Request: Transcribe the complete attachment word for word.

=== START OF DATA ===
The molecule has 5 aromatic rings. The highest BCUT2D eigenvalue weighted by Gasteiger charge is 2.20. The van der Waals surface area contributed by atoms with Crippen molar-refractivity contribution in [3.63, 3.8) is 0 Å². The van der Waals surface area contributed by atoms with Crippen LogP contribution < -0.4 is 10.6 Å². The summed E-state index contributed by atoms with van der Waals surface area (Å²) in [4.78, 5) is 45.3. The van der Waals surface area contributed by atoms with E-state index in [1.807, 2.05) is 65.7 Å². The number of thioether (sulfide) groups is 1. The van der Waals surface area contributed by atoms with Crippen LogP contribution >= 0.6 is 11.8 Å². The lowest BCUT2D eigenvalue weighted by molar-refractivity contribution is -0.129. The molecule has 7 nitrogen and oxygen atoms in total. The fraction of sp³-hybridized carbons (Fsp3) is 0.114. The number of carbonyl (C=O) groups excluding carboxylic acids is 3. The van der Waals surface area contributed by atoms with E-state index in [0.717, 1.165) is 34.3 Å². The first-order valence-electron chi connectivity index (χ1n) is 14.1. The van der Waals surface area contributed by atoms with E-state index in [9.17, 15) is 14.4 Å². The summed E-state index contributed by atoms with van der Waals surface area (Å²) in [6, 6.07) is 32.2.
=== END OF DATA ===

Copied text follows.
The molecule has 5 aromatic rings. The highest BCUT2D eigenvalue weighted by Gasteiger charge is 2.20. The van der Waals surface area contributed by atoms with Crippen molar-refractivity contribution in [3.63, 3.8) is 0 Å². The van der Waals surface area contributed by atoms with Crippen LogP contribution < -0.4 is 10.6 Å². The summed E-state index contributed by atoms with van der Waals surface area (Å²) in [4.78, 5) is 45.3. The van der Waals surface area contributed by atoms with E-state index in [1.807, 2.05) is 65.7 Å². The number of thioether (sulfide) groups is 1. The van der Waals surface area contributed by atoms with Crippen LogP contribution >= 0.6 is 11.8 Å². The lowest BCUT2D eigenvalue weighted by molar-refractivity contribution is -0.129. The molecule has 7 nitrogen and oxygen atoms in total. The fraction of sp³-hybridized carbons (Fsp3) is 0.114. The number of carbonyl (C=O) groups excluding carboxylic acids is 3. The van der Waals surface area contributed by atoms with E-state index in [0.717, 1.165) is 34.3 Å². The first-order valence-electron chi connectivity index (χ1n) is 14.1. The van der Waals surface area contributed by atoms with E-state index in [9.17, 15) is 14.4 Å². The summed E-state index contributed by atoms with van der Waals surface area (Å²) in [6, 6.07) is 32.2.